Monday, March 6, 2017

Umstead Trail Marathon: The Race That Fights Back

Year of the Woodpecker!
This year was my third time running Umstead Trail Marathon, and the race continues to confound me.  I'll say right now that I'm happy with my result, but it wasn't a pretty process getting there.
For those not familiar with Umstead Trail Marathon (UTM), it's a different atmosphere that attracts something of a cult following each year.  There are no medals or age group awards.  There are only wooden plaques for the top 15 finishers in each gender.  These plaques are in the shape of that particular year's mascot, or "critter." The 15th place plaque is exactly the same as the 1st place plaque, so you're either in the awards, or you're not.  The species of the critter is a closely guarded secret until packet pickup, and all of the past critters have been animals native to Umstead State Park.  This year was the year of the Woodpecker.  My first UTM (year of the Bat) was my second marathon, and I finish just outside the awards with a 3:48.  A couple years later, during the year of the Horned Caterpillar, I ran a 3:36 for a training run-turned-race to finish 13th and took home a plaque.
Having a couple of UTMs under my belt, I considered myself familiar with course and its challenges, and I also believed I was a serious contender, maybe for top 5, but certainly for top 15.  Sam, my training buddy and sometime nemesis, rode up with me.  We both expected he would finish after me, but still within the awards.  Nevertheless, I had to be on my toes; he was my nemesis after all.  My other loose goal was to try and beat my Grandfather Mountain Marathon time of 3:19:15.  Comparing those two races would be like comparing apples to oranges, but both would be significantly harder than an average road marathon, just for different reasons.
The course is built for pain.  Even though the race is a "trail" marathon, there are really only about 6 miles of technical single-track trail on the course, all within the first 8 miles.  The rest of the course consists of wide, groomed bridal trails about the width of a dirt road, but strewn with hills of all shapes, sizes, and grades.  The only flat and smooth part of the course is an out-and-back in the first couple miles before entering the uneven footing of the single-track.  The first couple miles lull you in, then the single-track softens you up, and the long, relentlessly grinding hills finish you off.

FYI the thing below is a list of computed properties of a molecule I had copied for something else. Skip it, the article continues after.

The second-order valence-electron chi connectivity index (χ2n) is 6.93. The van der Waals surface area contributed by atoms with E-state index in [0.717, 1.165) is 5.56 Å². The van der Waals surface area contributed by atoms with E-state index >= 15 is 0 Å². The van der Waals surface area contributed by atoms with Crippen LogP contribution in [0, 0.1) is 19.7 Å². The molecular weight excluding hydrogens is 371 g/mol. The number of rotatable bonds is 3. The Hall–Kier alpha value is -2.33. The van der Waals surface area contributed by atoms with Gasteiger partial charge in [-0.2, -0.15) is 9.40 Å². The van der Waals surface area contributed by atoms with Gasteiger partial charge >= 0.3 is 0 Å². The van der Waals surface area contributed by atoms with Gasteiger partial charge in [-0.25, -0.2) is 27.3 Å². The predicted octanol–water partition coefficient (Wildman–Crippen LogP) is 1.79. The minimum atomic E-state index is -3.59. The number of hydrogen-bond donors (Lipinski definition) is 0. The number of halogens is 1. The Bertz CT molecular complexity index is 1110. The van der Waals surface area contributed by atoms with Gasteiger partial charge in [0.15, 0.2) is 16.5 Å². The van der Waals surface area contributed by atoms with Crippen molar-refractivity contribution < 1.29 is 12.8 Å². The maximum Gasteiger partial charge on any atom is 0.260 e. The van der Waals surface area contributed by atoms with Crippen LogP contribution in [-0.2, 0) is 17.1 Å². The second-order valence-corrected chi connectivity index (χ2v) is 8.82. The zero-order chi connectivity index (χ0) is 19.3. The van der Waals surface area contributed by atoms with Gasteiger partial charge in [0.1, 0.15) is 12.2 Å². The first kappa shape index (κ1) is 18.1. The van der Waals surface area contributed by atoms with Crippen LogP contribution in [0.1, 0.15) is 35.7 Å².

The elevation profile for Umstead Trail Marathon.  A little hilly.

The race started at 9:00 sharp, and I settled into a groove right away in about 8th or 9th position.  The first half dozen or so runners formed a lead pack right away and started creating some space within the first mile.  I was not about to chase them.  If any faded back, so be it, but I was falling into a small pace group with a couple other runners anyway.  When we dipped into the single-track, things started to get fun.  The trails were not super-technical, but there were enough roots and rocks to keep you engaged and using up brain energy the whole time.  There were endless opportunities for twisted ankles, stubbed toes, or wipe-outs.  I avoided those this time, but I did have to do some hopping around.  On the switchbacks, I could see that Sam was not far behind me.  This wasn't surprising, given the surface.  While I consider myself a decently fast trail-runner, Sam is far more efficient on the uneven terrain.  Unlike most runners, he doesn't really lose pace when transitioning from smooth to uneven ground.  Where I tend to scamper, he glides.
By the end of the final section of single-track, I had tracked down and passed a couple more runners, but a taller runner with a bushy mustache had passed me and opened up some space.  While I was glad I wouldn't have to worry about my footing anymore, I knew that the rest of the course would be one long, grueling climb after another.  Most of the remainder of the race was one long out-and-back, so every uphill and downhill would be one we would go back down or up on the way back.  The longest of these was "The Easy Way Out" hill, which was over a mile long and led up to the 10th mile marker.  Some roving aid cyclists were about, and one said to me "You're about a third of the way up," after I had been climbing for a few tough minutes already.  "Thanks," I said with just a hint of sarcasm.